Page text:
Indoor Air Humidity
No matter where your building is located, indoor air humidity can affect the comfort of your customers and employees, as well as proper functioning of your HVAC systems. Managing ideal indoor humidity levels should be a priority for every facility managers, especially when it comes to indoor environmental quality.
Humidity levels can have a huge impact on your IAQ. Viruses and bacteria that cause respiratory illnesses thrive in environments with extreme high and low levels of humidity. Allergens such as dust mites and mold spores also thrive best in environments with high humidity. Noxious chemicals, such as ozone and formaldehyde, are also more likely to form in high humidity environments.
During the summer, the average indoor air humidity levels in your building should fall between 30 and 45%. In the winter, some facilities may require levels lower than 40% to avoid condensation on windows. ASHRAE recommends a 45 to 55% humidity range to manage illnesses and their health effects. If you do not control humidity levels in your building, it can cause discomfort, chemical reactions, and health disorders.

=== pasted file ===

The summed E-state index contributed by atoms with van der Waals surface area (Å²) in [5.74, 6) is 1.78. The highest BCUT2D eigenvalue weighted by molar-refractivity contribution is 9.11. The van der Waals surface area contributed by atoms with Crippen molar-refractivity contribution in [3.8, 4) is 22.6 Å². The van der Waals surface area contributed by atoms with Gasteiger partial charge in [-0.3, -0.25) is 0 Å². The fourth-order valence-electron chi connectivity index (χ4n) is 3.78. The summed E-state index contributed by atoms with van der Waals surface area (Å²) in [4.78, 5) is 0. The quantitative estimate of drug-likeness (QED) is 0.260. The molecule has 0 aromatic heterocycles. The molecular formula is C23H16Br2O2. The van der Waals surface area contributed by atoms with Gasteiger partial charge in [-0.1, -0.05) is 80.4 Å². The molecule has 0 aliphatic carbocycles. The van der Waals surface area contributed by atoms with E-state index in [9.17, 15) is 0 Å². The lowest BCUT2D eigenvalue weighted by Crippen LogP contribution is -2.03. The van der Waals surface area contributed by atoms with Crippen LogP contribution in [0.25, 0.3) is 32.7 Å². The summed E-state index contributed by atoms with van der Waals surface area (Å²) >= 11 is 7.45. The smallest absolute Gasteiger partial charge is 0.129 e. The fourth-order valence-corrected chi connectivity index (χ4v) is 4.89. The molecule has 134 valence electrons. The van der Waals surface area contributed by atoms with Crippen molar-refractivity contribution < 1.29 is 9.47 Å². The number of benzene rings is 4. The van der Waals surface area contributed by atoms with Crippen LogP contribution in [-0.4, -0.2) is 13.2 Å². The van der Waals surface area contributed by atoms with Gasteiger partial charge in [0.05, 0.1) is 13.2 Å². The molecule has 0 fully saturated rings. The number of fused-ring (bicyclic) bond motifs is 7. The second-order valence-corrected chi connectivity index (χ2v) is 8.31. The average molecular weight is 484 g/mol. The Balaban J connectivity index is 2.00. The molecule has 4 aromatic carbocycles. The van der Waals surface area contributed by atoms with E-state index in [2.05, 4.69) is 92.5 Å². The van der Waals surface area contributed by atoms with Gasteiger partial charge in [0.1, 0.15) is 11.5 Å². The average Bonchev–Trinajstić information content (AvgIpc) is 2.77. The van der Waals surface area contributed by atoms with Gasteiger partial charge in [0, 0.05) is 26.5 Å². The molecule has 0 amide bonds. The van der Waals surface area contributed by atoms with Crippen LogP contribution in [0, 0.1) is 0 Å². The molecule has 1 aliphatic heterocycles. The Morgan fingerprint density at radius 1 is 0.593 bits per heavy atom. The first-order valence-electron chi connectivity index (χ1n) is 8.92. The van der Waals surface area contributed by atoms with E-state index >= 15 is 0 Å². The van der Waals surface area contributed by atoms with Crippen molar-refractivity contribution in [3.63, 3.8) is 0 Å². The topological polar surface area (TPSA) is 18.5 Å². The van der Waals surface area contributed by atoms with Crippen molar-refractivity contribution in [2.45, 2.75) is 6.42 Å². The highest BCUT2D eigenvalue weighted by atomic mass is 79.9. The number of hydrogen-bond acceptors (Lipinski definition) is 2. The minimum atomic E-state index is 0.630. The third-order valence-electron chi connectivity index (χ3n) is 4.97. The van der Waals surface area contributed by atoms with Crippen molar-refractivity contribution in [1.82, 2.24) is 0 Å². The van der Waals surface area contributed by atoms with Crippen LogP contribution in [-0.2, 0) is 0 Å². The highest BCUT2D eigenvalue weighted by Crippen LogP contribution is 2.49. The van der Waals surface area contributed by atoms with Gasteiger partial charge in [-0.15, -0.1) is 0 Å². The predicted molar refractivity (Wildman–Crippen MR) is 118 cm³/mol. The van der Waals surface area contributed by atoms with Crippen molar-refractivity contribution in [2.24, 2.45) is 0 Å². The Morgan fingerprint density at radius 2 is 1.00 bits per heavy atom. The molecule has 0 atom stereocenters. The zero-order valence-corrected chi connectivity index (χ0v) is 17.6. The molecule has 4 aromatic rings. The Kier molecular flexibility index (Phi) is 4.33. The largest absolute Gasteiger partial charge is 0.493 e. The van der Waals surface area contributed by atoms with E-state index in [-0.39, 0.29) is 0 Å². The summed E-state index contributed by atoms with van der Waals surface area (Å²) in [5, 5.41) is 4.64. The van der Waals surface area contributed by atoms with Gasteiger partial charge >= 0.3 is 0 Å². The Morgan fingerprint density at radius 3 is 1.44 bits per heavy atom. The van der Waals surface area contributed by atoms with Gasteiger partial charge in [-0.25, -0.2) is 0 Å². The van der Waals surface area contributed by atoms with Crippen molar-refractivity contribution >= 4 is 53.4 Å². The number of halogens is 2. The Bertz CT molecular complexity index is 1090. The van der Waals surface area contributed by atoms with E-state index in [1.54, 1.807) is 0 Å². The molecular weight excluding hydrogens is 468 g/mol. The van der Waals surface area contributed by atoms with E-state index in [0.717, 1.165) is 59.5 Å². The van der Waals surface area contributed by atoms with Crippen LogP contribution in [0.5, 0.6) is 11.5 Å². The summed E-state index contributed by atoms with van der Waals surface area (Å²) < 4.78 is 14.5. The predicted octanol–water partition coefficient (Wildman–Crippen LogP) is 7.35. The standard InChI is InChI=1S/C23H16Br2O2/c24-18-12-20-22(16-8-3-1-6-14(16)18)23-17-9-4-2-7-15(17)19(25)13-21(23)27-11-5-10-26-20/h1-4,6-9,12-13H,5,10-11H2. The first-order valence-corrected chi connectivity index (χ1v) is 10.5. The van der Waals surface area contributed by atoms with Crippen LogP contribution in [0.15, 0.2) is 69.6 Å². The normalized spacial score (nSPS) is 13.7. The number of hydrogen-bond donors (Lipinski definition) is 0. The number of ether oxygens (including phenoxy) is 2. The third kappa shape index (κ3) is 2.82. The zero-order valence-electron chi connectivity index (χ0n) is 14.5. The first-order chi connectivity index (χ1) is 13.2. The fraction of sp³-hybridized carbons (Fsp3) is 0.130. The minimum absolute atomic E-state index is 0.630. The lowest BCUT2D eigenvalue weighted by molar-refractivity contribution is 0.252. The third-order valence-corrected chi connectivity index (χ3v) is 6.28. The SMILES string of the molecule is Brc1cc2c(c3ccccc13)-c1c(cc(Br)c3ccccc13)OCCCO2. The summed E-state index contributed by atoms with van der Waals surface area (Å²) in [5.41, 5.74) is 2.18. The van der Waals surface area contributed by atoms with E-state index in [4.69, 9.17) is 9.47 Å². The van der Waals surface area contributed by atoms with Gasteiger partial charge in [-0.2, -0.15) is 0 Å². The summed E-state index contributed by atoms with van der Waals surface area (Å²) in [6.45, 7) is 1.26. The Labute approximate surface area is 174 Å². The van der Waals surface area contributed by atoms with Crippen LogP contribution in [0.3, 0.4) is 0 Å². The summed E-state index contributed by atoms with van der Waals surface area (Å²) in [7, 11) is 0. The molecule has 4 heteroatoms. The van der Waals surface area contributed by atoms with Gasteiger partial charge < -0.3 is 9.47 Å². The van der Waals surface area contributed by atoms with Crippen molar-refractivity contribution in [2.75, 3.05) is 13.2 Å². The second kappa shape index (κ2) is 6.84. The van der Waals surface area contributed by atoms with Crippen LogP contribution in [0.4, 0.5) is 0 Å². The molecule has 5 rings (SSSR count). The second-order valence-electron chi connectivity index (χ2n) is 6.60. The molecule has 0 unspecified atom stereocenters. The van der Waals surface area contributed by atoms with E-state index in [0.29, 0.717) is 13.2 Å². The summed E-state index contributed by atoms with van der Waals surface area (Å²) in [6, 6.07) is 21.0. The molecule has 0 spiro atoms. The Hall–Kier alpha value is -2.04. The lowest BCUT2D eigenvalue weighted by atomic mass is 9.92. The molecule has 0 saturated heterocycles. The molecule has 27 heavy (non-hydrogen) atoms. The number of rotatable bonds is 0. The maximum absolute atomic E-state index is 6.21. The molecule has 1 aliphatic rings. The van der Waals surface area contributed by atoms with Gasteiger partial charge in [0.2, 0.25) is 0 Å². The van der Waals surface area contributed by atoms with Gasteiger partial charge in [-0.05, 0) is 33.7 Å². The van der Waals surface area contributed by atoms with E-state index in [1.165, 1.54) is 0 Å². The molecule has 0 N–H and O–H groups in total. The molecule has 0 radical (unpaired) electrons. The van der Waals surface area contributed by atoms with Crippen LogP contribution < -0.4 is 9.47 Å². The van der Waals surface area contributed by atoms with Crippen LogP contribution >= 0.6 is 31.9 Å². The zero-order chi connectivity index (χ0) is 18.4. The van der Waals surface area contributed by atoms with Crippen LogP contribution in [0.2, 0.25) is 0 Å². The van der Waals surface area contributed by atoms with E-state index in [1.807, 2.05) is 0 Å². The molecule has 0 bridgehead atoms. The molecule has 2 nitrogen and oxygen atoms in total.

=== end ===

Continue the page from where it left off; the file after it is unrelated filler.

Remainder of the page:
How Can I Determine if My Building is too Humid?
When determining whether high humidity is present in your facility, you can look for visual signs, such as frequent window fogging, moisture build-up on ceiling tiles, and mold. Additionally, your building may have a musty odor, or the air may feel “stale.”
High humidity doesn’t just cause health issues like asthma, eye irritation, wheezing, and lung infections – it can even damage your furniture, walls, and floors. High humidity levels are most prominent during the summer and is often found in buildings with poorly functioning HVAC systems and/or inadequate ventilation. By maintaining indoor humidity levels between 40 and 60%, you can help reduce adverse health effects caused by high humidity.